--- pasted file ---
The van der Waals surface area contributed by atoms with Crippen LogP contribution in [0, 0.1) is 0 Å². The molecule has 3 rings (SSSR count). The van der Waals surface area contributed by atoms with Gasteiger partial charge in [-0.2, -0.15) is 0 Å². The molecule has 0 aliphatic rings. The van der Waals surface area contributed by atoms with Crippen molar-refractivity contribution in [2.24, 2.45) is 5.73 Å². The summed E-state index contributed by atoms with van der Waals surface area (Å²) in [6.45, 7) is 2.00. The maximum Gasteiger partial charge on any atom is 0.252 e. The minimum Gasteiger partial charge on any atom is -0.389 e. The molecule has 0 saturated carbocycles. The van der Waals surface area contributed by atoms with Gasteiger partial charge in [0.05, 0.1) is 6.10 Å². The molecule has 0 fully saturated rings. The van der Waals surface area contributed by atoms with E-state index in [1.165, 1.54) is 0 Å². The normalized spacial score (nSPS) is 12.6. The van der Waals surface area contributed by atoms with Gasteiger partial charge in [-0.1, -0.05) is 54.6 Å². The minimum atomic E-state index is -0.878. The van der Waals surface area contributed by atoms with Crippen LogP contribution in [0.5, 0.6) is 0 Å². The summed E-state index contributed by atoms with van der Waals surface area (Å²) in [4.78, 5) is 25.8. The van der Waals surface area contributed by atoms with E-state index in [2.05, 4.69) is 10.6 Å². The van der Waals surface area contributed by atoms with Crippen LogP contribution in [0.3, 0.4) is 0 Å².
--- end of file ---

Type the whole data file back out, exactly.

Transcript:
The van der Waals surface area contributed by atoms with Crippen LogP contribution in [0, 0.1) is 0 Å². The molecule has 3 rings (SSSR count). The van der Waals surface area contributed by atoms with Gasteiger partial charge in [-0.2, -0.15) is 0 Å². The molecule has 0 aliphatic rings. The van der Waals surface area contributed by atoms with Crippen molar-refractivity contribution in [2.24, 2.45) is 5.73 Å². The summed E-state index contributed by atoms with van der Waals surface area (Å²) in [6.45, 7) is 2.00. The maximum Gasteiger partial charge on any atom is 0.252 e. The minimum Gasteiger partial charge on any atom is -0.389 e. The molecule has 0 saturated carbocycles. The van der Waals surface area contributed by atoms with Gasteiger partial charge in [0.05, 0.1) is 6.10 Å². The molecule has 0 fully saturated rings. The van der Waals surface area contributed by atoms with E-state index in [1.165, 1.54) is 0 Å². The normalized spacial score (nSPS) is 12.6. The van der Waals surface area contributed by atoms with Gasteiger partial charge in [-0.1, -0.05) is 54.6 Å². The minimum atomic E-state index is -0.878. The van der Waals surface area contributed by atoms with Crippen LogP contribution in [0.5, 0.6) is 0 Å². The summed E-state index contributed by atoms with van der Waals surface area (Å²) in [4.78, 5) is 25.8. The van der Waals surface area contributed by atoms with E-state index in [2.05, 4.69) is 10.6 Å². The van der Waals surface area contributed by atoms with Crippen LogP contribution in [0.3, 0.4) is 0 Å².